Books

Mid-Year Book Freak-Out Tag

Oh hey, look who’s back! That’s right, I may not have written anything on here since January, but I’m back now with a mid-year reading check-in.

Fortunately, although I haven’t been blogging, I have been reading a lot, and so I have plenty to talk about for this tag. (In fact, out of my annual goal of 50 books, I’ve read 42 so far – because we are still in a pandemic and I still can’t go to the pub!) So without further ado, let’s do the mid-year book freak-out tag.

BEST BOOK YOU’VE READ SO FAR IN 2021

I’ve read quite a few really excellent books this year, but my favourite so far is probably In the Dream House by Carmen Maria Machado. It’s an autobiographical experimental novel about Machado’s experiences of an abusive lesbian relationship, but each section is written in a different style (romance, thriller, choose your own adventure, etc) and I just LOVED it. I’ve never read anything quite like it, and I’ve been recommending it to people all year.

BEST SEQUEL YOU’VE READ SO FAR IN 2021

The best sequel I’ve read this year is the conclusion to Cixin Liu’s ‘Remembrance of Earth’s Past’ trilogy, Death’s End. This is a sci-fi trilogy about aliens, future technology, humanity becoming a spacefaring civilisation, and so SO much more. The first two novels were unpredictable and mind-bending, so this concluding book had a lot to live up to – and it really, really did.

NEW RELEASE YOU HAVEN’T READ YET BUT WANT TO

The Office of Historical Corrections by Danielle Evans was published at the end of last year (that counts as a new release, right?) and I keep hearing people raving about it. I don’t currently own it, and I don’t think it’s even out in paperback yet, but I can’t wait to get my hands on it.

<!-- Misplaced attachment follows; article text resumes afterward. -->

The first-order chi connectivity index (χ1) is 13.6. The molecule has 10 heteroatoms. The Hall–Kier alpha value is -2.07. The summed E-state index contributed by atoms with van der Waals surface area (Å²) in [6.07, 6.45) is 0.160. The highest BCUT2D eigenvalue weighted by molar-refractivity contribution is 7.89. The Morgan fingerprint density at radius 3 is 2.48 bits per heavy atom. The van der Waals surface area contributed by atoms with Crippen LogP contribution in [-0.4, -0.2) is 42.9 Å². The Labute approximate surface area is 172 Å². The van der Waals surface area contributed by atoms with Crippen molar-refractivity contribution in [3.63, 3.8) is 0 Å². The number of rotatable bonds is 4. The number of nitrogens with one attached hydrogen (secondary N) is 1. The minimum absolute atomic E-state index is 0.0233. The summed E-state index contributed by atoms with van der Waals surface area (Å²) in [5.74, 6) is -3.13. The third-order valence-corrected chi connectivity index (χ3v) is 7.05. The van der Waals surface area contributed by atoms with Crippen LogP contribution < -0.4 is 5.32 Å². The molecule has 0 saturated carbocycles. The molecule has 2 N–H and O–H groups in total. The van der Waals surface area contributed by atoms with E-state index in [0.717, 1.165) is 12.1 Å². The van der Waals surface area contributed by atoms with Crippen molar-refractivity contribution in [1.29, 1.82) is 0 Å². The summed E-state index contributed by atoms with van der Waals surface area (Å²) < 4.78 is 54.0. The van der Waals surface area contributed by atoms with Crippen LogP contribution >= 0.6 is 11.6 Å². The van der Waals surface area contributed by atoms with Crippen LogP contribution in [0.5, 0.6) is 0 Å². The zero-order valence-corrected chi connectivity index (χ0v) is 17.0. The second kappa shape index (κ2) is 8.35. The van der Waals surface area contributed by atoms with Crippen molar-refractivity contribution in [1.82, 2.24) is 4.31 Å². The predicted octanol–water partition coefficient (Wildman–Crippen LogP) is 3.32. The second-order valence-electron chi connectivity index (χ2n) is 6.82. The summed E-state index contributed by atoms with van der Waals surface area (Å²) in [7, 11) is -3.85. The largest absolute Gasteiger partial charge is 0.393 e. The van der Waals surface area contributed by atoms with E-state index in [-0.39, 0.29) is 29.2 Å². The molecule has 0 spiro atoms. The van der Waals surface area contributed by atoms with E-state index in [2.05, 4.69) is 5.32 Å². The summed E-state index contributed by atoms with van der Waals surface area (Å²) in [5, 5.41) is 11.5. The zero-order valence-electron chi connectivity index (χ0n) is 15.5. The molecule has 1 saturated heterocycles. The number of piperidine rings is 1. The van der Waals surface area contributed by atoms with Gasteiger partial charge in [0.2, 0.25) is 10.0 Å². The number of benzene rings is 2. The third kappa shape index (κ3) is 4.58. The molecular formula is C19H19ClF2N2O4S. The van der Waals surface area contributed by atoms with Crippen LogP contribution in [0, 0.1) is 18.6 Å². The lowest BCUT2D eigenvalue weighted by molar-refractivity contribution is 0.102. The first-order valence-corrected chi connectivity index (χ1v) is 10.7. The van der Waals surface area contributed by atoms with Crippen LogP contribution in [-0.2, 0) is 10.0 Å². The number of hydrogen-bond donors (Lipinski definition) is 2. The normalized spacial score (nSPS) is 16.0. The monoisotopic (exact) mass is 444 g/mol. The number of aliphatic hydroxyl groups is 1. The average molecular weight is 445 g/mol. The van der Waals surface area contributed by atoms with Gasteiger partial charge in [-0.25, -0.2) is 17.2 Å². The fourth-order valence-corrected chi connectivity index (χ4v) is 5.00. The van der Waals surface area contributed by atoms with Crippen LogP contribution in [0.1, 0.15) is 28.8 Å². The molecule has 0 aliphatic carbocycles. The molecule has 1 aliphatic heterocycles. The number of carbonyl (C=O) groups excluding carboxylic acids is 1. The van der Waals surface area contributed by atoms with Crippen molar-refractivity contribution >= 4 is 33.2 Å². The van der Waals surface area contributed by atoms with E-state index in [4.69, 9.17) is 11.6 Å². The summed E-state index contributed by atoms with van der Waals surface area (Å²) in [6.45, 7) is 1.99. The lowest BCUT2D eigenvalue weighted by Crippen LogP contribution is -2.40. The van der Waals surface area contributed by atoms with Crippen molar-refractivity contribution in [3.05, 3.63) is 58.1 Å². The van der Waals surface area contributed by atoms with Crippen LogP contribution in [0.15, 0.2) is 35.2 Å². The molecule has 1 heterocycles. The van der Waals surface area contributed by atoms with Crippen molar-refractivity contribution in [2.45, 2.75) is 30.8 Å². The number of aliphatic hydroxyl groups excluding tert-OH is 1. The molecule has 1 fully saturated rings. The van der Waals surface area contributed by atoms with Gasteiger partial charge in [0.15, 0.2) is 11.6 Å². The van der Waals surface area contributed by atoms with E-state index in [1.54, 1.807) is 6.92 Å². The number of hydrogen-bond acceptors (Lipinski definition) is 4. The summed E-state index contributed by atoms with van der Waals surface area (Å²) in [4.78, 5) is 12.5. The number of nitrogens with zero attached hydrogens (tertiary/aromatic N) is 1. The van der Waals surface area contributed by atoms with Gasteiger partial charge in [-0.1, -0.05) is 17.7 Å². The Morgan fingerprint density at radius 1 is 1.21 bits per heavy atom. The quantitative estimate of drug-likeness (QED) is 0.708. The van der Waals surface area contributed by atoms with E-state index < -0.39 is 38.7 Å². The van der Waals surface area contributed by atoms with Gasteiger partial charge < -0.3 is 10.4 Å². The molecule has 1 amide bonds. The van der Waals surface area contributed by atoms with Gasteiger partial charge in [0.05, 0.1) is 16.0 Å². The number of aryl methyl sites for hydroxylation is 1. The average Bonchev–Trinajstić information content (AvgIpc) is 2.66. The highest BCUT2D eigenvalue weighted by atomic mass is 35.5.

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MOST ANTICIPATED RELEASE FOR THE SECOND HALF OF THE YEAR

I’m not very good at keeping up with new and upcoming releases, but even I have heard that Sally Rooney has a new novel coming out: Beautiful World, Where Are You. I really liked Conversations with Friends, and I liked Normal People (although I preferred the TV show!), so I’m looking forward to giving this one a go.

BIGGEST DISAPPOINTMENT

The book I’ve been most disappointed by this year (which is definitely not the same as the worst book I’ve read this year) is Blonde Roots by Bernadine Evaristo. I’ve read two of Evaristo’s other novels – Girl, Woman, Other is incredible, and Mr Loverman is excellent – so I was very excited to read this alternative history novel about a world where black people ran the slave trade and white people were the slaves. Unfortunately I didn’t think Evaristo pulled it off; I never really bought into the story, and the characters didn’t jump off the page like they do in her other work.

BIGGEST SURPRISE

Transcendent Kingdom by Yaa Gyasi is on the shortlist for the Women’s Prize for Fiction this year, and I have been reading all the shortlisted novels before they announce the winner in September. Transcendent Kingdom isn’t one I was particularly hyped about, or even knew much about, but I was really pleasantly surprised by it. Gyasi’s writing is thoughtful and poignant, and the story – which has themes of science and religion, drug addiction, depression and, ultimately, hope – is deeply moving and philosophical. I loved it.

FAVORITE NEW AUTHOR (DEBUT OR NEW TO YOU)

I just recently read The Employees by Olga Ravn, who I have never read before but who is apparently a well-loved author in her home country of Denmark. This is a very short, very weird little book about a group of people (both human and synthetic) on a spaceship in orbit around a planet, and the peculiar alien-like creatures they find there. As soon as I’d finished reading it, I thought I could immediately read it again, and so I’m interested to see what else Ravn has written!